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The giants' graveyard
A graveyard of 'giants' buried 5,000 years ago has been uncovered by archaeologists in eastern China.

The men, whose bones were discovered in Jiaojia village near Jinan City in Shandong province, would have towered above many of their contemporaries.

Many of the men discovered in the graveyard measured 1.8 metres (5ft 11in) tall and would have seemed like giants to the average person 5,000 years ago.

One of the men in the ancient burial ground measured 1.9 metres (6ft 3in), making him a 'giant' of his day.
"This is just based on the bone structure. If he was a living person his height would certainly exceed 1.9 metres," Fang Hui, head of Shandong University's school of history and culture, told China Daily.
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The tombs found at the archaeological dig site
Archaeologists say their large tombs suggest they were likely considered powerful, high status individuals who had access to better food than the average person.

But what made them so tall? "Already agricultural at that time, people had diverse and rich food resources and thus their physique changed," Fang Hui explained. Millet was the major crop and people raised pigs, according to Fang. Pig bones and teeth were found in some graves.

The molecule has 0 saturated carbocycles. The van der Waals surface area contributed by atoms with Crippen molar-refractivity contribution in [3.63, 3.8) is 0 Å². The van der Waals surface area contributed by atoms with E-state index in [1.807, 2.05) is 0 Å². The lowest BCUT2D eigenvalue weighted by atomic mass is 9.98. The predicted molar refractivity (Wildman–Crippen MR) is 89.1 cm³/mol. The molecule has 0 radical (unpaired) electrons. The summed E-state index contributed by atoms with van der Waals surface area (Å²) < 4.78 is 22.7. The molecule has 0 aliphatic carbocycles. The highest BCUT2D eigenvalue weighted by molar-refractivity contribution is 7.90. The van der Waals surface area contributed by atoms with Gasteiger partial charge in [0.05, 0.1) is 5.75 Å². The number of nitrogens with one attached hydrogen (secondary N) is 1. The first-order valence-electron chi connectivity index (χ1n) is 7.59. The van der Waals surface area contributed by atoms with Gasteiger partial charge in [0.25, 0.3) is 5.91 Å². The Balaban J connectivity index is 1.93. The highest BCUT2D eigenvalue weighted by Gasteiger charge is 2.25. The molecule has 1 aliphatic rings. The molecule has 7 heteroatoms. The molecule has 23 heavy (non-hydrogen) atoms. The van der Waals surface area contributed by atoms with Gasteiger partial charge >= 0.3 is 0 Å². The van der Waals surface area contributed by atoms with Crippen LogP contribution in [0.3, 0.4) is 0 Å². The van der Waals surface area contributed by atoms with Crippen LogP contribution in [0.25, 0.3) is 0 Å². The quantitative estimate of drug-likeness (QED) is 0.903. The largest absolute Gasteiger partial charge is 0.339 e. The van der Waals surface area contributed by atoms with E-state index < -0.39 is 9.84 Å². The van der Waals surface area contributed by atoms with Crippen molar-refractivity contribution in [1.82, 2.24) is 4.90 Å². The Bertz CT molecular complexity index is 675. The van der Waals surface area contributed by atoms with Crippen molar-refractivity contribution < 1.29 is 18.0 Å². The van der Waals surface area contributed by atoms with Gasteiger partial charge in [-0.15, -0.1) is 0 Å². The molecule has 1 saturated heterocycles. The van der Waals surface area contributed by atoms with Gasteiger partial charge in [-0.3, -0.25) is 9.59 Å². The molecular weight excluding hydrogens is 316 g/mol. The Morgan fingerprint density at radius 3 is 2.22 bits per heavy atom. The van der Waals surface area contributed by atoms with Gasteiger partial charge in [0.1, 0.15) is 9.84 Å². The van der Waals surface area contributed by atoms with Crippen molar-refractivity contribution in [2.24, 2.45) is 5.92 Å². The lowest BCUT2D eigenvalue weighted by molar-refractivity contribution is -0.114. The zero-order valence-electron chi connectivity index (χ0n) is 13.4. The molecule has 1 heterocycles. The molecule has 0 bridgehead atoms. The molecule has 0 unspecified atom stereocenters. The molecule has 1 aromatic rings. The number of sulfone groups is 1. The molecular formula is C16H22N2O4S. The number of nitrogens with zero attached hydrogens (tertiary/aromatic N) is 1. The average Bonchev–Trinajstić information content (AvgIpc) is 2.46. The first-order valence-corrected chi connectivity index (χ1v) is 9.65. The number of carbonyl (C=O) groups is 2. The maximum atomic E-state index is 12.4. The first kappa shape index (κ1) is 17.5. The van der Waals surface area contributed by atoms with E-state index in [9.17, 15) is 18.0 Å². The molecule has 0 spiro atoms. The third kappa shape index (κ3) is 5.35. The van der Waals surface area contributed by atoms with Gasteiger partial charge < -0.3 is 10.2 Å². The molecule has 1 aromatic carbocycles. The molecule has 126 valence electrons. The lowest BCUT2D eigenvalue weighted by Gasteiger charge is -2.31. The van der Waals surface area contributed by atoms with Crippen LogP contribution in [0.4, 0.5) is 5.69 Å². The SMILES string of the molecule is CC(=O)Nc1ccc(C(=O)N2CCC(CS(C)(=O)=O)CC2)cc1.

Today, men aged 18 living in the region have an average height of 1.753 metres (5ft 9ins), which is higher than the national average of 1.72 metres (5ft 8ins). Shandong locals believe height to be one of their defining characteristics. Confucius (551-479 BC), a native of the region, was said to be about 1.9 meters tall.

Archaeologists have discovered a number of artefacts at the site from the Longshan Culture, renowned for its eggshell black pottery, from the Neolithic period.
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A giants' graveyard has been uncovered in Jiaojia village, eastern China
They began excavating the ruins of 104 houses, 205 graves and 20 sacrificial pits in the village last year, China Daily reports.

The Jiaojia ruins fill a cultural blank 4,500 to 5,000 years ago in the lower reaches of the Yellow River, said Wang Yongbo of the Shandong Provincial Institute of Archeology.

Archaeologists found obvious damage to the head and leg bones of some of the bodies and to pottery and jade articles in six large tombs. The damage may have been done not long after the burials and may be due to power struggles among high-ranking people.

Li Boqian, an archaeologist with Peking University, said the excavations showed Jiaojia in a transition phase, but proved the existence of ancient states 5,000 years ago in the basin of lower Yellow River.